Taking Portuguese idioms literally
Learning a new language often allows for lots of fun cultural titbits, including unexpected literal meanings of common idioms. The Portuguese language is filled with fun idioms that literally translate into situations that sound amusing to English speakers. Of course, these idioms are no stranger than lots of idioms that you would find in other languages, including English, which offers a source of equal amusement when one turns a literal eye to idioms such as steal someone’s thunder or heard it through the grapevine. Below, we have taken a close and literal look at five Portuguese idioms.
To feed the donkey sponge cake
Portuguese: alimentar um burro a pão de ló
This phrase refers to treating someone (or something) really well who does not deserve it. In this instance, a donkey stands in for that person or thing; after all, you probably wouldn’t waste a tasty sponge cake on a donkey.
Eating fish doesn’t pull wagons
Portuguese: comer peixe não puxa carroça
This idiom refers to the response that might be offered by a ‘meat and potatoes’ man when offered fish for a meal, with the implication that fish is not suitable food for someone doing manual labor.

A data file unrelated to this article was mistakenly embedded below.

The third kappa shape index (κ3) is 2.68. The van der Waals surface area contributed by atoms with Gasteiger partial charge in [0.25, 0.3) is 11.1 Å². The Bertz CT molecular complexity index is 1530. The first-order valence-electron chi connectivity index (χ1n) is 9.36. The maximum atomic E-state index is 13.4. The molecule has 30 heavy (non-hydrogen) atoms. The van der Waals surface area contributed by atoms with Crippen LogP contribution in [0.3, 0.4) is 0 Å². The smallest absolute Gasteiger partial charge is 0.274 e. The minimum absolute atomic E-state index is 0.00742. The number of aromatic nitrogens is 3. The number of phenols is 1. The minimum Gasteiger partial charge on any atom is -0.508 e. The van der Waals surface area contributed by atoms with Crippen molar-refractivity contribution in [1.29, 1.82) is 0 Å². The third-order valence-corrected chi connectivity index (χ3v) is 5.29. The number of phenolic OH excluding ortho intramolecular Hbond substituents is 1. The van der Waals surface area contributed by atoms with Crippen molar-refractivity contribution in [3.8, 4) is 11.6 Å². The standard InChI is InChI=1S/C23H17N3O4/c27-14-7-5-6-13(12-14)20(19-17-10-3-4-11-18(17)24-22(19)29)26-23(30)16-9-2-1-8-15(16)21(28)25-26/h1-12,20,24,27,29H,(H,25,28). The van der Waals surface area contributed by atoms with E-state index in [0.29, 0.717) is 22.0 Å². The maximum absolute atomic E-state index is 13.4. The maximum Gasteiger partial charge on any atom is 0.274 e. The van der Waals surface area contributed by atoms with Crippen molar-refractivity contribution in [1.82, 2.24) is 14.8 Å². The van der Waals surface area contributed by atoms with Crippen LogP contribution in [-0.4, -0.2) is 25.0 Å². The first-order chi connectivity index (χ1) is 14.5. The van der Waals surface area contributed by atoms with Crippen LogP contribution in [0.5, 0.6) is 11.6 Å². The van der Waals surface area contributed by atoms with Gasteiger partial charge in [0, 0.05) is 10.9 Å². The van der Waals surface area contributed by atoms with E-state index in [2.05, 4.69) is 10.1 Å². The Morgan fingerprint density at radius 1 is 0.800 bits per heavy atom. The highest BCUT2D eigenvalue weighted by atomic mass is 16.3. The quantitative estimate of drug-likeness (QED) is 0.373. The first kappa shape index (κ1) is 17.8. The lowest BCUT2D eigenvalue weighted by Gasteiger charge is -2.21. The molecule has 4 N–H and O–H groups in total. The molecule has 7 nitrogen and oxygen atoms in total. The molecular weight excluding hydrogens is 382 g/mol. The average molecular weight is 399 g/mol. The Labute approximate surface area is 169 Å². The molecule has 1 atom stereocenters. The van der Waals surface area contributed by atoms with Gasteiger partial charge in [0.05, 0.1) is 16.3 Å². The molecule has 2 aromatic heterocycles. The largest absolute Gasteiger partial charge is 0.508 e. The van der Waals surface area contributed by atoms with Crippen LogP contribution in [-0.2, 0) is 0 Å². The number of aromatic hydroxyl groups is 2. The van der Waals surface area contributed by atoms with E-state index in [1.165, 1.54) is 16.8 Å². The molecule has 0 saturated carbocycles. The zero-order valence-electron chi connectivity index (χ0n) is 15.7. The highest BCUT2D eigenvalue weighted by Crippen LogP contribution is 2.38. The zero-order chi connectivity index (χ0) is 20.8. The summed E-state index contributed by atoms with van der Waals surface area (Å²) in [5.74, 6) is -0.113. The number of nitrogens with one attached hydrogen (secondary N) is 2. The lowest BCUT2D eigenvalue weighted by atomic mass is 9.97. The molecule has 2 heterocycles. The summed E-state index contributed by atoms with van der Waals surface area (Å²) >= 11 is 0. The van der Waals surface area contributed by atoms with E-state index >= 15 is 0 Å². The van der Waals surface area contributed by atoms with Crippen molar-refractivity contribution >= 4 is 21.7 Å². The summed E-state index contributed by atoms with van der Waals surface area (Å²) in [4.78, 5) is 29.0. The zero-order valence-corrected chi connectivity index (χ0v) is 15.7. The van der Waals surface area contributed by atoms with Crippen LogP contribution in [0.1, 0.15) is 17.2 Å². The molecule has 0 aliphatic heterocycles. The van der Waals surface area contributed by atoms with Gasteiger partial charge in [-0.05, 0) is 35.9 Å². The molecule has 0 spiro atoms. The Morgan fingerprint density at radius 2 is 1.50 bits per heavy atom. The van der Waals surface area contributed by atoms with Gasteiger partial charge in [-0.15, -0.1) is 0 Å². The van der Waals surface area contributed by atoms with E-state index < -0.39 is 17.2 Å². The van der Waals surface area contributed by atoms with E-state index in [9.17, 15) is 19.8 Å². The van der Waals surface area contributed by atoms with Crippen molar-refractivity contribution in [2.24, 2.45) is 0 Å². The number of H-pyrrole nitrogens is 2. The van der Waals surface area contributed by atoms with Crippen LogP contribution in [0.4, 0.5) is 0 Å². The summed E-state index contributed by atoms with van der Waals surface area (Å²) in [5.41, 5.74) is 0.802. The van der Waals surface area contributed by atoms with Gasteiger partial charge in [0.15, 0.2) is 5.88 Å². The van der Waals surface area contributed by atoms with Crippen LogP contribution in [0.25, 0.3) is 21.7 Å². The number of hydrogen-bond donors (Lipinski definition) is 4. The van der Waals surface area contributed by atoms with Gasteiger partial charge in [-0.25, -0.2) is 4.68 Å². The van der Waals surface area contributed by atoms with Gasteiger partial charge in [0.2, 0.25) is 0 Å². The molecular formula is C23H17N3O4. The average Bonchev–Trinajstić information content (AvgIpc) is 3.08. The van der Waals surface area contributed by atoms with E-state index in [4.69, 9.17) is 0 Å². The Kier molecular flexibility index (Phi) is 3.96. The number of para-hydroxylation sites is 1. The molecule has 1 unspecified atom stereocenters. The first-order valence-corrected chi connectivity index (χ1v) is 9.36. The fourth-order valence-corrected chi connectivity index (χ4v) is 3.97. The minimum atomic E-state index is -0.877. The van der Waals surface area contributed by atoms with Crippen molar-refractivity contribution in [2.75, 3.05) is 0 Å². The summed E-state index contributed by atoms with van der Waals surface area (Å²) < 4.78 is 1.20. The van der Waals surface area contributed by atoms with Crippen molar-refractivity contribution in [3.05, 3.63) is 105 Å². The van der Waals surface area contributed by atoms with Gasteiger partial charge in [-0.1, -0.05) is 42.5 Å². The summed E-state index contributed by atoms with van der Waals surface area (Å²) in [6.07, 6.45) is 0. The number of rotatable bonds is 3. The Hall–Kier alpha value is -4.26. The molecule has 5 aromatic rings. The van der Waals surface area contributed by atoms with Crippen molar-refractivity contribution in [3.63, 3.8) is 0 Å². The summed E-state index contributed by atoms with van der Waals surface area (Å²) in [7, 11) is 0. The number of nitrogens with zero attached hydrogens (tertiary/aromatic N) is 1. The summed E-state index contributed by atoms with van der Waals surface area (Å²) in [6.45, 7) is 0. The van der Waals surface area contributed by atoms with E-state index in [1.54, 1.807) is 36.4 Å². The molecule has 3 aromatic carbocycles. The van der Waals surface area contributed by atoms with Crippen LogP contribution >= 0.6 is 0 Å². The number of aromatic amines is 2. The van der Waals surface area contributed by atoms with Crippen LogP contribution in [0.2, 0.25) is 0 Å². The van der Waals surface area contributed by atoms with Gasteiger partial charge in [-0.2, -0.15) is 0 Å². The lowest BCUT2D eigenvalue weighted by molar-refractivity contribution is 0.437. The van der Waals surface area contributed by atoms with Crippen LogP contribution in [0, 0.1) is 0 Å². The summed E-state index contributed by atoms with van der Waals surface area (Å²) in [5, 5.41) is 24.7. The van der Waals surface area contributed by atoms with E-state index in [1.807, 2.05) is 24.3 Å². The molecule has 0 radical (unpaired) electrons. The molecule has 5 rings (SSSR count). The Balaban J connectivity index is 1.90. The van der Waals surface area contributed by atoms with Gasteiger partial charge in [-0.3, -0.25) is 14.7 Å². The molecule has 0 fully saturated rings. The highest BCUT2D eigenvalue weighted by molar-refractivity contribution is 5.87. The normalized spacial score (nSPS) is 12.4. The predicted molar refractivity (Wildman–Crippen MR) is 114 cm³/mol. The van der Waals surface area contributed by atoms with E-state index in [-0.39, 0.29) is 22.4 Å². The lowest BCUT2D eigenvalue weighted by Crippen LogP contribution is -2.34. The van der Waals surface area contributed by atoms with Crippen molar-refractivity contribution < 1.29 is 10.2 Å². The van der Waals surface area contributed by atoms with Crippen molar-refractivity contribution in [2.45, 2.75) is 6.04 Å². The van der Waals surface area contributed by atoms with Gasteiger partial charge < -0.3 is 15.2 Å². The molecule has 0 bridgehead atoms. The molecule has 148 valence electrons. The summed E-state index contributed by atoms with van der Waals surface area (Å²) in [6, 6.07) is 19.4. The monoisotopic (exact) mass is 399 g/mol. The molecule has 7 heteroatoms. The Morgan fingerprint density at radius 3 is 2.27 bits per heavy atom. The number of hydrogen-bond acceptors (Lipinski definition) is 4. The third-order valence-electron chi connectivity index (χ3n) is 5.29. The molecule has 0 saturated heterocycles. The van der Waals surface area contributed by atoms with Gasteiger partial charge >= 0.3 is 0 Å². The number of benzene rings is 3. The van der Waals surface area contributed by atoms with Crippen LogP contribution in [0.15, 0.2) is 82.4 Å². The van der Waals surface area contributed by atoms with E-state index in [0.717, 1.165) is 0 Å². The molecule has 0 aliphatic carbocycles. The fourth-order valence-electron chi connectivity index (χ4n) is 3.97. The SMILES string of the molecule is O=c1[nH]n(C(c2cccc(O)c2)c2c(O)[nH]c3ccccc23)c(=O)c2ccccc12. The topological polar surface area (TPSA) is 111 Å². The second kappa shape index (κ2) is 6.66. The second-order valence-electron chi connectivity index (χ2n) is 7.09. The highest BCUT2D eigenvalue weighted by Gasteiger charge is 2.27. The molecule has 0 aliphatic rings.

Your neighbour’s chicken is always fatter
Portuguese: a galinha do vizinho é sempre mais gorda
The English idiom that best approximates the meaning of this phrase is the grass is always greener on the other side. The basic premise is one of dissatisfaction with what one has and feeling that there are better opportunities nearby.
An old donkey doesn’t learn languages
Portuguese: burro velho não aprende línguas
The donkey does not do well in Portuguese idioms. In this phrase, the donkey is the dog in the English idiom you can’t teach an old dog new tricks, meaning that someone or something old generally will not be able to learn new things or adapt to new circumstances.
Searching for horns on a horse’s head
Portuguese: procurar chifre em cabeça de cavalo
This Portuguese idiom does not have a common equivalent in English. The task of ‘searching for horns on a horse’s head’ refers to searching for something that isn’t there. The phrase search for a needle in a haystack is similar, but is a misleading comparison, because the ‘needle’ in question exists and may be located – the ‘horse’s horns’, on the other hand, are not there at all.
Explore our new online bilingual Portuguese dictionary at Oxford Dictionaries Portuguese.